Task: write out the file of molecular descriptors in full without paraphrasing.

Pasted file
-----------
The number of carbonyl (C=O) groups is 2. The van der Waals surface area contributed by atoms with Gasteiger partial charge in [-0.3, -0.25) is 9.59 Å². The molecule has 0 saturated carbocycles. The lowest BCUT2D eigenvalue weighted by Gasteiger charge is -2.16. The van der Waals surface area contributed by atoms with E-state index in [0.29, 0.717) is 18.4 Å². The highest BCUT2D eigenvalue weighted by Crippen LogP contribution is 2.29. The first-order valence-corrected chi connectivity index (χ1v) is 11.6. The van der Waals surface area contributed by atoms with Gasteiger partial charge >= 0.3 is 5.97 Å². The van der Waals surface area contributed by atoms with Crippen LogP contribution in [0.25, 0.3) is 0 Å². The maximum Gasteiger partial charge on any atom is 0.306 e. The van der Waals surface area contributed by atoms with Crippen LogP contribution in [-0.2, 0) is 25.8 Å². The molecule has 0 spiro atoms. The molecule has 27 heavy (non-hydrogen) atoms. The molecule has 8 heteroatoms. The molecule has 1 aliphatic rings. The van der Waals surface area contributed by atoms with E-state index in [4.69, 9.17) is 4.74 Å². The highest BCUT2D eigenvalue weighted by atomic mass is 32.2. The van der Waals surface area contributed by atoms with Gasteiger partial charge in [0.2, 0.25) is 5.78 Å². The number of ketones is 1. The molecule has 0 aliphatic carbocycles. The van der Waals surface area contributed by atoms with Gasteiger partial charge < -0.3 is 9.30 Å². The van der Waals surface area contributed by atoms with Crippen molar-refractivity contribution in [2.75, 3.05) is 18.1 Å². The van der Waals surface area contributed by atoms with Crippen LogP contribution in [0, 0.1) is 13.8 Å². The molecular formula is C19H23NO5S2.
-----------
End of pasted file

The number of carbonyl (C=O) groups is 2. The van der Waals surface area contributed by atoms with Gasteiger partial charge in [-0.3, -0.25) is 9.59 Å². The molecule has 0 saturated carbocycles. The lowest BCUT2D eigenvalue weighted by Gasteiger charge is -2.16. The van der Waals surface area contributed by atoms with E-state index in [0.29, 0.717) is 18.4 Å². The highest BCUT2D eigenvalue weighted by Crippen LogP contribution is 2.29. The first-order valence-corrected chi connectivity index (χ1v) is 11.6. The van der Waals surface area contributed by atoms with Gasteiger partial charge >= 0.3 is 5.97 Å². The van der Waals surface area contributed by atoms with Crippen LogP contribution in [0.25, 0.3) is 0 Å². The maximum Gasteiger partial charge on any atom is 0.306 e. The van der Waals surface area contributed by atoms with Crippen LogP contribution in [-0.2, 0) is 25.8 Å². The molecule has 0 spiro atoms. The molecule has 27 heavy (non-hydrogen) atoms. The molecule has 8 heteroatoms. The molecule has 1 aliphatic rings. The van der Waals surface area contributed by atoms with E-state index in [4.69, 9.17) is 4.74 Å². The highest BCUT2D eigenvalue weighted by atomic mass is 32.2. The van der Waals surface area contributed by atoms with Gasteiger partial charge in [0.2, 0.25) is 5.78 Å². The number of ketones is 1. The molecule has 0 aliphatic carbocycles. The van der Waals surface area contributed by atoms with Gasteiger partial charge < -0.3 is 9.30 Å². The van der Waals surface area contributed by atoms with Crippen molar-refractivity contribution in [2.75, 3.05) is 18.1 Å². The van der Waals surface area contributed by atoms with Crippen LogP contribution in [0, 0.1) is 13.8 Å². The molecular formula is C19H23NO5S2.